3) Shultz R, Anderson SC, Matheson GO, Marcello B, Besier T.  Test-retest and interrater reliability of the functional movement screen.  J Athl Train.2013 May-Jun;48(3):331-6. doi: 10.4085/1062-6050-48.2.11. Epub 2013 Feb 20.

Intra and interrater reliability is still a popular issue in the FMS literature and in the field.  Taking the course and staying “sharp” with screening methods is critical to ensure the results are consistent and reliable, both for the same rater but also comparing different raters, particularly if practitioners are working collectively.

Shultz studied inter and intrarater reliability with a group of 39 NCAA D-I athletes as subjects (21 female, 18 male).   In this experiment, athletes were screened twice with the first screen scored live but the second scored one week later on video.  The video was scored one week later by the same rater (intra rater reliability) but was also scored by five other raters to assess interrater reliability. 

Results: “Good reliability” was found for the test-retest and excellent reliability was found for the live-versus-video sessions (indicating a properly administered Skype or Youtube screen would have validity in the real world).  However, poor reliability was found for the interraterreliability.  This latter finding is in contrast to other studies. 

Bottom line for reliability: training on how to score the FMS still has room for improvement, as interrater reliability remains inconsistent in the field and in literature such as this.  (Onate 2012 and Minnick 2010 showed high interrater reliability.)

4) Smith CA, Chimera NJ, Wright NJ, Warren M.  Interrater and intrarater reliability of the functional movement screen.  J Strength Cond Res. 2013 Apr;27(4):982-7. doi: 10.1519/JSC.0b013e3182606df2.

Another recent reliability study (Smith 2013):  “Four raters with varying education and FMS experience went through a two hour FMS training session before the study.  Subjects (n = 19) were rated during 2 sessions, 1 week apart, using standard FMS protocol and equipment. Interrater reliability was good for session 1 and for session 2.  The individual FMS movements showed hurdle step as the least reliable whereas the most reliable was shoulder mobility. Intrarater reliability was good for all raters regardless of education or previous experience with FMS. The results showed that the FMS could be consistently scored by people with varying degrees of experience with the FMS after a 2-hour training session.”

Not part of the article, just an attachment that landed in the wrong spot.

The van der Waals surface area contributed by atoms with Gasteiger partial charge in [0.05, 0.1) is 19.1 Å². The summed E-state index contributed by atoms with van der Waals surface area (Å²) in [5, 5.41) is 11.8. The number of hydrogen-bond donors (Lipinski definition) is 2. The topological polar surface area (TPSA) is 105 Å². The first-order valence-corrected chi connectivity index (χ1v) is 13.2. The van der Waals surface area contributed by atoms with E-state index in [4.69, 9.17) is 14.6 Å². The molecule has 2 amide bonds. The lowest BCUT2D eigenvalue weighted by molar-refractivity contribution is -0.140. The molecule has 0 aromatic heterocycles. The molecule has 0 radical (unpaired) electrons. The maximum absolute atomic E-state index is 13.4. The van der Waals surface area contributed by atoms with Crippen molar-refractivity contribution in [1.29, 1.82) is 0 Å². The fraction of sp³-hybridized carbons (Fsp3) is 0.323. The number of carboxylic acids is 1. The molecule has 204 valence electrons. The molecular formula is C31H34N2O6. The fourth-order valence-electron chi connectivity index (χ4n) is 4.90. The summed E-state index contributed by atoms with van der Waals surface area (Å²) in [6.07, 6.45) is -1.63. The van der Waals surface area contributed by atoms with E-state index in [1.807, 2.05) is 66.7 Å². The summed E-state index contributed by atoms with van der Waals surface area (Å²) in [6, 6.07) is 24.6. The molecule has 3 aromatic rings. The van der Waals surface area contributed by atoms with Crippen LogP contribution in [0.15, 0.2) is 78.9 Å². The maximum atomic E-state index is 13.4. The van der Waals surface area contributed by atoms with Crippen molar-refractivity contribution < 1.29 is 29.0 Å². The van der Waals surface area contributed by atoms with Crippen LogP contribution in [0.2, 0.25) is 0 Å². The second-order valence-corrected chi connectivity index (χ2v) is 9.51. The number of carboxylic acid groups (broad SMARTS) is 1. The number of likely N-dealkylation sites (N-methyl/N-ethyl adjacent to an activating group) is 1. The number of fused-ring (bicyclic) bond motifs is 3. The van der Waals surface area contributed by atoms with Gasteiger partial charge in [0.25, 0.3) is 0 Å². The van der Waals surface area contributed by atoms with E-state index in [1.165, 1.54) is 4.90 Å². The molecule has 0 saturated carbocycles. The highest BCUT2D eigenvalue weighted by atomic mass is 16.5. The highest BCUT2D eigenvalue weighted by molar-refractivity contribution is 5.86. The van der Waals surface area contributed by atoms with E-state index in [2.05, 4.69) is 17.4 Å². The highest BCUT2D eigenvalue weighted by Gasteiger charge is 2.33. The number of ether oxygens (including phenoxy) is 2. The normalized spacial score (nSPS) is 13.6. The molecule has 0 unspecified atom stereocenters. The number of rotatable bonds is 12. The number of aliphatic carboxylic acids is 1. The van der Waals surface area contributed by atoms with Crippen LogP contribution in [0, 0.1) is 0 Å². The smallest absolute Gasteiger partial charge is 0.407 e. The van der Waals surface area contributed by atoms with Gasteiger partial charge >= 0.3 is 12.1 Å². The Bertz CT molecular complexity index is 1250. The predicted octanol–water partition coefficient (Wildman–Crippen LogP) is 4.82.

5) Clifton DR, Harrison BC, Hertel J, Hart JM.  Relationship between functional assessments and exercise-related changes during static balance.  J Strength Cond Res. 2013 Apr;27(4):966-72. doi: 10.1519/JSC.0b013e318260b723.

This study ran the FMS on 25 subjects before and after exercise.  Also measured changes in balance via center of pressure.  “Functional Movement Screen scores were not related to changes in static balance after exercise and may therefore not be useful to predict who will experience greater static balance deficits after exercise. Additionally, FMS scores did not differ before and after exercise.”

Implications: Not many...FMS is not intended as a before/after exercise measurement.  Interesting concept to study, but the FMS was not intended to be used in this fashion.  In fact, courses instruct that screening should occur under similar conditions to compare scores.  Perhaps more research will emerge for using the FMS as a biofeedback sensor, but for now it remains a basic movement standard akin to blood pressure and eye charts.      

6) Pacheco MM, Teixeira LA, Franchini E, Takito MY.  Functional vs. Strength training in adults: specific needs define the best intervention.  Int J Sports Phys Ther. 2013 Feb;8(1):34-43.